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Fraser
2005-Jun-15, 06:53 PM
SUMMARY: Many of the Earth's volcanic rocks might have come from melted asteroids, according to researchers from the UK's Open University. The scientists have discovered that many early asteroids were quite volcanic and would have had large magma oceans. These asteroids would have become layered with lighter rock forming near the surface while denser rocks were deeper inside. The Earth probably grew from the accumulation of these melted asteroids.

View full article (http://www.universetoday.com/am/publish/melted_asteroids.html)

What do you think about this story? Post your comments below.

lswinford
2005-Jun-15, 08:21 PM
Maybe clumps of grains, the 'star dust' of the interstellar medium, maybe melted in the early fires of the sun--sort of setting too close to the stove? Maybe the 'jets' from the early sun were also belching out these blobs that cooled to their current form?

On the other hand, if the earth was an accretion of asteroids, and the asteroids were part of the original cloud our sun fired from, then perhaps some of these asteroids were remnants of exploded stars elsewhere? So, some asteroids, therefore, might be very much older than our solar system. (Which would make their name, aster-oids, ironicly appropriate, wouldn't it?)

StarLab
2005-Jun-16, 12:01 AM
The Earth probably grew from the accumulation of these melted asteroids. I&#39;m having a hard time believing that. :ph34r: :blink: :o <_< :rolleyes: :unsure: :huh: :wacko:

GOURDHEAD
2005-Jun-16, 03:21 AM
I didn&#39;t notice any convincing presentation of data or analysis.

jdwilt
2005-Jun-16, 05:48 AM
:lol: I have no trouble knowing how he earth was created. As a creationist I find it so humorus on how many thousands of theory&#39;s you non believers come up with. Ever thought of how it all started? I have one word for you "Origin" no matter how far you go, all the way to the atomic level, something had to start it, and you cannot get something from nothing and that is a scientific fact. Keep coming up with all these theory&#39;s and sooner or later it will dawn on you the obvious answer when you try to figure out how some gas or whatever you think started it came from. You people act like things just appeared from nothing. What you believe is way more far fetched than what non believers think of creation.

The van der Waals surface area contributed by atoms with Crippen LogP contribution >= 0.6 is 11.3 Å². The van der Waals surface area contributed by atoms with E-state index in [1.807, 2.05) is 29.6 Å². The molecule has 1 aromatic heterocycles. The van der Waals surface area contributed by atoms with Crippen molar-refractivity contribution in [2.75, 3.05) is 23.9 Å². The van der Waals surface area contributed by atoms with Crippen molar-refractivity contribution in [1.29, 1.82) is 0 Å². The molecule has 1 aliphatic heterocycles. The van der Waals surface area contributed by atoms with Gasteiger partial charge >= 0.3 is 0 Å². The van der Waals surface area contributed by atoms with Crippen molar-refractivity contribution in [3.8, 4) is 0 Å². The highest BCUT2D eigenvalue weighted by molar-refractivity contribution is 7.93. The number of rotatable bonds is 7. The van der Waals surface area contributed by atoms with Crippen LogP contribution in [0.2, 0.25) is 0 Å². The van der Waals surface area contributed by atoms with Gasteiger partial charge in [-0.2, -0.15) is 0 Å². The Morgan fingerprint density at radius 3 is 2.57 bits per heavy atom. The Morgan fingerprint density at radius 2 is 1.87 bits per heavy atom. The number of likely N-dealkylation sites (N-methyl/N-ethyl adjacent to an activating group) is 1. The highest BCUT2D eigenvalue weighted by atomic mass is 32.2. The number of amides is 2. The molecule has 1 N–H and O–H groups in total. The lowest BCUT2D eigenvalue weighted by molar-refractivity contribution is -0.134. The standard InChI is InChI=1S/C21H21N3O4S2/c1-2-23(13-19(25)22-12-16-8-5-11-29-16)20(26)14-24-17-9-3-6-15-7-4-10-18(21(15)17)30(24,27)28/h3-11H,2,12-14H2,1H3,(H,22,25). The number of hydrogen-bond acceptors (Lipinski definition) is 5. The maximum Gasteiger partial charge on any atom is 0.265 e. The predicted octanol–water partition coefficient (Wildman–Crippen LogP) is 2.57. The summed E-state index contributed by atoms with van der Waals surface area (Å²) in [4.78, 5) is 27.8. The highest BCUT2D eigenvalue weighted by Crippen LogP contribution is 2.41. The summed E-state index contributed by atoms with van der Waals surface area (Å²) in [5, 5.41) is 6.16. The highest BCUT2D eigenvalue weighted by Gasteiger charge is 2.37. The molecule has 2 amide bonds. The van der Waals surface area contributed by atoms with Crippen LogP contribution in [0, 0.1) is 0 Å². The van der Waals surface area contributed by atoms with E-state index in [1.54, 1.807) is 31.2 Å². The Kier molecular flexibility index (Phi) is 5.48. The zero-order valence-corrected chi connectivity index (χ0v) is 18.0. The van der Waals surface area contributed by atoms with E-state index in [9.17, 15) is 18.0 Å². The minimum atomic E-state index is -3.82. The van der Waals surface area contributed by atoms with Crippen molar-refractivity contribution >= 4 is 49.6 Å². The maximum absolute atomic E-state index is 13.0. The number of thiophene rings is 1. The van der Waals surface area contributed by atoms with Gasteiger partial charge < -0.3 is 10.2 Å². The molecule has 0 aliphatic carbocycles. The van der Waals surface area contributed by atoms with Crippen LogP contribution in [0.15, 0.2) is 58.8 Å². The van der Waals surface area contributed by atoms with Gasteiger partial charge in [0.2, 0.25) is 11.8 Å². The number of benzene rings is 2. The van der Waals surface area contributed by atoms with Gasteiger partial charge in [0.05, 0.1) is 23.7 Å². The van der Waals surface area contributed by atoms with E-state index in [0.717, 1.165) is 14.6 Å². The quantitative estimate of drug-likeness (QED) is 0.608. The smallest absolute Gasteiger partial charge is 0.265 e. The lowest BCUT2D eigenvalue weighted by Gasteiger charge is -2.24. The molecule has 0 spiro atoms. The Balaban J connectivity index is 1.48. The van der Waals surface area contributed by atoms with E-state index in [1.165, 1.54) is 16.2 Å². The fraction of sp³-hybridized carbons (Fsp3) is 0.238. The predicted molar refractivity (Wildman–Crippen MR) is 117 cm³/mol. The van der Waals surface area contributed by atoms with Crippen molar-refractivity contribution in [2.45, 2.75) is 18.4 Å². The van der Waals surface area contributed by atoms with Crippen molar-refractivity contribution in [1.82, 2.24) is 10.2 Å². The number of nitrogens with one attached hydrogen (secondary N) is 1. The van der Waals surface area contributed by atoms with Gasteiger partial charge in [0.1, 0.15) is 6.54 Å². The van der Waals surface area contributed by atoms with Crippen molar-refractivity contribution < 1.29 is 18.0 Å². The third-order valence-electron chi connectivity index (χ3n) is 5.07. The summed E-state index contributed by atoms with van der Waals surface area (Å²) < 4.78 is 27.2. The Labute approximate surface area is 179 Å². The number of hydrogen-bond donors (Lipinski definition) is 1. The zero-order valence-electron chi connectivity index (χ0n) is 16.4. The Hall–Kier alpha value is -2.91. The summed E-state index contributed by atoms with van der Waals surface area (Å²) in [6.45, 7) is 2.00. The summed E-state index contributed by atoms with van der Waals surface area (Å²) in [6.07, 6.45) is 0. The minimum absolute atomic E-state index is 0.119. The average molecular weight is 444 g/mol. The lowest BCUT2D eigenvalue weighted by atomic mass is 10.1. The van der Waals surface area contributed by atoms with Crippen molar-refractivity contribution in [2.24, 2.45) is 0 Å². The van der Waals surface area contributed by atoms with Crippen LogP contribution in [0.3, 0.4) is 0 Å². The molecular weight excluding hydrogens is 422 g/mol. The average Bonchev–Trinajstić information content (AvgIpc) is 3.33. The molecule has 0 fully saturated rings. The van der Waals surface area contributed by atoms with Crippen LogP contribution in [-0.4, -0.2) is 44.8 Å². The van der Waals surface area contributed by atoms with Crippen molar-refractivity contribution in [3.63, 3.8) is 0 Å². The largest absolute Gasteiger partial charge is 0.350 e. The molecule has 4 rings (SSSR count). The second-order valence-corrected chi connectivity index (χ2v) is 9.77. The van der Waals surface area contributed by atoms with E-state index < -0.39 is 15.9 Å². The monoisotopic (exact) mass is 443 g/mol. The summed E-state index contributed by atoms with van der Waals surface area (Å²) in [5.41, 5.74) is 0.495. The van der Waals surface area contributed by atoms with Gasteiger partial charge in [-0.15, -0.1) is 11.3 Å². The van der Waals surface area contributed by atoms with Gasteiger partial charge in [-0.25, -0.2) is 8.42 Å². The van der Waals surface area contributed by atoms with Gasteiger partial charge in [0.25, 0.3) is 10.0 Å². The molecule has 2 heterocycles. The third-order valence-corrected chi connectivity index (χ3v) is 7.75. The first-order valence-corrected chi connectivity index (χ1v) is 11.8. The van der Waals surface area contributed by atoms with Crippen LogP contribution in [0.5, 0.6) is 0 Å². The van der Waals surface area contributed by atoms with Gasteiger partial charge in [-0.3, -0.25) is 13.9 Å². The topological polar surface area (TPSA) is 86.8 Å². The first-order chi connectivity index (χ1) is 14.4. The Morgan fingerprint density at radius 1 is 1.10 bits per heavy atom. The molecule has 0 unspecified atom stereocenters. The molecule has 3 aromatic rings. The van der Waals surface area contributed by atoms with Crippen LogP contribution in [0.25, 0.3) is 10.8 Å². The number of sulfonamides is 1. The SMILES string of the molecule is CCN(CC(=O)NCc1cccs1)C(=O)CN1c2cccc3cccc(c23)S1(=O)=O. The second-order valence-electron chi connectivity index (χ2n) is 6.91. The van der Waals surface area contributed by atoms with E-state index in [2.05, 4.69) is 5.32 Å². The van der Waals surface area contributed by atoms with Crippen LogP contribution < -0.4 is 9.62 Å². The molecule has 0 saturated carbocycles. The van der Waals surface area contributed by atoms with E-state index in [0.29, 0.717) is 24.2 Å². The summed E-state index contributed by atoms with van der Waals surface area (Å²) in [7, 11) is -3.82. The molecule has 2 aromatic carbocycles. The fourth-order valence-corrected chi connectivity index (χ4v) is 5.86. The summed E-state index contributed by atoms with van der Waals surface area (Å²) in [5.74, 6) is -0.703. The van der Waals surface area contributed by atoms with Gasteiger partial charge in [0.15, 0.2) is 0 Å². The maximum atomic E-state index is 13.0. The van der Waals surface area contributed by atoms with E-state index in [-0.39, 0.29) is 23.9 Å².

antoniseb
2005-Jun-16, 01:47 PM
Originally posted by jdwilt@Jun 16 2005, 05:48 AM
You people act like things just appeared from nothing.
Hi jdwilt, welcome to the UT forum,

We have some rules designed to prevent arguments and flame wars, and one of them includes posting political or religious content. I appreciate that you took the effort in this post to go up to the line, and not really cross it, though I&#39;d have to say some of the tone sounded like you were trying to pick a fight.

Please join the discussions, but be aware that the moderators will delete posts from either side that go too far.

aeolus
2005-Jun-16, 01:53 PM
That&#39;s alot of melted asteroids, considering the mantle makes up 50% of the volume of the Earth, and 68% of the mass...

Guest
2005-Jun-16, 06:20 PM
Although many tiny grains melted in the early solar system, a lot of the melting of larger objects is imaginary.

Analyses have revealed that isotopes of molybdenum (Mo) made by different types of nuclear reactions in stars never completely mixed - even in huge iron meteorites, bigger than most buildings.

Those results were first reported in the 1991 PhD dissertation of Qi-Lu at the University of Tokyo. They were later confirmed by analyses at Harvard.

Massive pieces of Fe-Ni that fall from the sky today have retained excesses (+) and deficiencies (-) of the Mo isotopes made by the r-, p-, and s-processes of nucleosynthesis in different stellar regions.

The imagined melting and geochemical differentiation of elements to form iron meteorites never occurred.

With kind regards,

Oliver (traveling)
http://www.umr.edu/~om

antoniseb
2005-Jun-16, 07:18 PM
Originally posted by Guest@Jun 16 2005, 06:20 PM
The imagined melting and geochemical differentiation of elements to form iron meteorites never occurred.
This study seemed to be talking about stony asteroids not metallic ones.

Guest
2005-Jun-16, 09:49 PM
Originally posted by antoniseb@Jun 16 2005, 07:18 PM
This study seemed to be talking about stony asteroids not metallic ones.
Hi, Anton.

Certainly the asteroid surfaces would be "stony", but the popular tale of geochemical differentiation has denser material like iron sinking downward.

According to the story, ". . . some asteroids experienced large-scale melting, with the formation of deep magma oceans. Such melted asteroids would have become layered with lighter rock forming near the surface, while denser rocks were deeper in the interior."

My comment simply points out that iron meteorites did come from such geochemically differentiated material.

With kind regards,

Oliver
http://www.umr.edu/~om

suitti
2005-Jun-17, 05:10 PM
It&#39;s hard to be sure, but this is likely the same research as reported
here (http://www.eurekalert.org/pub_releases/2005-06/ci-eme061505.php).

This article talks about neodymium isotope ratios. By actutally saying
what they are talking about, i had much less of a &#39;WTF?&#39; reaction.